"No," the woman said firmly. "If you start grabbing at him, we could lose him again. This is the biggest reaction we've ever seen in him. Whatever's happening inside his head is important, and we don't want to rush things."
"Agreed," the lilting voice said. "Anne, come back under the umbrella."
"I'm all right, Ali."
"How long are we supposed to just stand around here in the rain and wait?"
"If you're cold, Barry, go sit in the van."
He blinked — and suddenly he could see. He was crouched in the middle of a very large field which was bordered by trees. Beyond the trees, shrouded in mist and fog, dozens of tall buildings thrust up into a lead-colored sky. Atop one building was a sign, Essex House; it meant nothing to him, except that it told him the stranger could read. The sight of the magnificent stone and glass buildings surrounding the meadow and the trees deeply touched him for reasons he could not understand. He had no idea who, what or where he was, and he could not remember ever seeing the meadow or the trees or the tall buildings beyond, but there was no doubt that they reminded him of something. Perhaps it was all a dream, a nightmare, and he would awaken at any moment and remember who he was.
"Give me a break, partner. It just seems to me that it's not going to do anyone any good for two city workers and a psychiatrist to catch pneumonia waiting around for a man to decide if he wants to come in out of the rain. Bone's been here two days already, and there's no telling how long he intends to stay. If Ali will sign the papers, let's at least get the guy's body inside the van, out of the rain, and worry about his head later. As it is, he must be half dead by now. It's freezing out here."
He judged the man with the deeper voice, the one off to his right who had just spoken, to be in his late twenties or early thirties. Under six feet, heavyset, he wore a bright blue windbreaker with a New York Giants logo over a black, woolen turtleneck sweater, jeans which were stretched tight by heavily muscled thighs and tucked into the tops of laced leather boots with rubber soles. His close-cropped black hair with its widow's peak was matted down over a broad forehead. His nose seemed too small for the rest of his face, which was dominated by a broad chin thrust out as if in defiance of the rain beating down on his uncovered head. The bright green eyes, now focused on him, with the rest of his features and the set of his body, revealed a mix of emotions — curiosity, wonder, caution and perhaps not a little hostility and fear.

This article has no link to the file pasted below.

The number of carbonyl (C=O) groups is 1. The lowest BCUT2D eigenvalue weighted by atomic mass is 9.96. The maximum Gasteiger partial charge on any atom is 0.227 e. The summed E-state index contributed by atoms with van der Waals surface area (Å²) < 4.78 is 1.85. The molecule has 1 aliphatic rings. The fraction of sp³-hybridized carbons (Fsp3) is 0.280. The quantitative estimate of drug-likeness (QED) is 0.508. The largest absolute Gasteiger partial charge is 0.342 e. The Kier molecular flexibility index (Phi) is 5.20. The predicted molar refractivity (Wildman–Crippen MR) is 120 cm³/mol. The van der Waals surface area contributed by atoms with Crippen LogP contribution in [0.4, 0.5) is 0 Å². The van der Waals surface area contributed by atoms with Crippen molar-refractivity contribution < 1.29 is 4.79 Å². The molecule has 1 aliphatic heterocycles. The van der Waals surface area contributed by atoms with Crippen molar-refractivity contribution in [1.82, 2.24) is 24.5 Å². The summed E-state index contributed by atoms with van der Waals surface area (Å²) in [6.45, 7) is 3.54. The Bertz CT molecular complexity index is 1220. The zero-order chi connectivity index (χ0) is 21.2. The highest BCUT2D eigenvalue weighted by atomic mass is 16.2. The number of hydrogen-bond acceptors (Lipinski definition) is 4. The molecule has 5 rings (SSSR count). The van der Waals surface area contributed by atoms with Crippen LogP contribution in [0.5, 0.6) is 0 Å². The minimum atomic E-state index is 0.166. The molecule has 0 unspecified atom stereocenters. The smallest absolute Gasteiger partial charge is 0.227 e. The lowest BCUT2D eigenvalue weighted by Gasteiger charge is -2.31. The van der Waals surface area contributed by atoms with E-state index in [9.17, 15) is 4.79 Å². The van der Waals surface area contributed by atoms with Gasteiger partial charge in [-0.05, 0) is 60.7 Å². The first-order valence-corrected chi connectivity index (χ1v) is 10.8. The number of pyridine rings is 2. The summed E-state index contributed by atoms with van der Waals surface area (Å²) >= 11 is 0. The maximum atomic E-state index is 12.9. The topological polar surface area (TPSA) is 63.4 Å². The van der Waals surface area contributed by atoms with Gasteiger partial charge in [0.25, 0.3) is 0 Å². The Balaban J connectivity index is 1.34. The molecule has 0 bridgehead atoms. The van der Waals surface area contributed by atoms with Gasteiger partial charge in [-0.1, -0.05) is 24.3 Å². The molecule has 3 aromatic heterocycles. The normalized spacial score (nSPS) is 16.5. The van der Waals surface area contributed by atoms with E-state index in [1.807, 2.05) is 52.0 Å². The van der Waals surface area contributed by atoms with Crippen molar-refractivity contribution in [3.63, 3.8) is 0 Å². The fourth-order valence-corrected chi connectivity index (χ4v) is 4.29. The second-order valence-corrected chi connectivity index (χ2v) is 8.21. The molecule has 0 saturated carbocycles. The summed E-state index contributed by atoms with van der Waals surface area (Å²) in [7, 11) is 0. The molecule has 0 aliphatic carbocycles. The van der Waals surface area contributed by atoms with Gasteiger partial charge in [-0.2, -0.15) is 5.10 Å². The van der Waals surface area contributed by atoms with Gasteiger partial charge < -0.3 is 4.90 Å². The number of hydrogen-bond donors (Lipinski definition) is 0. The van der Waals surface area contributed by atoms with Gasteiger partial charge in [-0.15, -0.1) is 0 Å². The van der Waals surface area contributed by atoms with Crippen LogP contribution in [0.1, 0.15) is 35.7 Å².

The features of the other two people were hidden in the shadows beneath the hoods of bulky, gray rain slickers that came down to their knees. The man off to his left had a slight, even frail, build, and seemed almost lost in his oversize slicker beneath the large black umbrella he held over his head.
The woman, about five feet five or six, was standing directly in front of him, very close, no more than two yards away.
"Anne, don't —!"
But the woman ignored the burly man's warning as she abruptly stepped forward and crouched down directly in front of him, less than an arm's length away. The sudden movement caused her hood to slip off, but she made no move to pull it back up. Before the rain darkened and matted it down, he saw thick, shiny, dark brown hair, shoulder-length and prematurely gray around the temples. He judged her to be in her early thirties, attractive if not beautiful, with an aura of both toughness and tenderness. She had a full mouth, with an exaggerated cleft in her upper lip, a thin, aquiline nose, high cheekbones, fair skin, bright hazel eyes that now glistened with tears. He saw yearning in the reflective pools of the hazel eyes, hope and a great deal of anxiety; but he sensed that the anxiety was not for herself, but for him.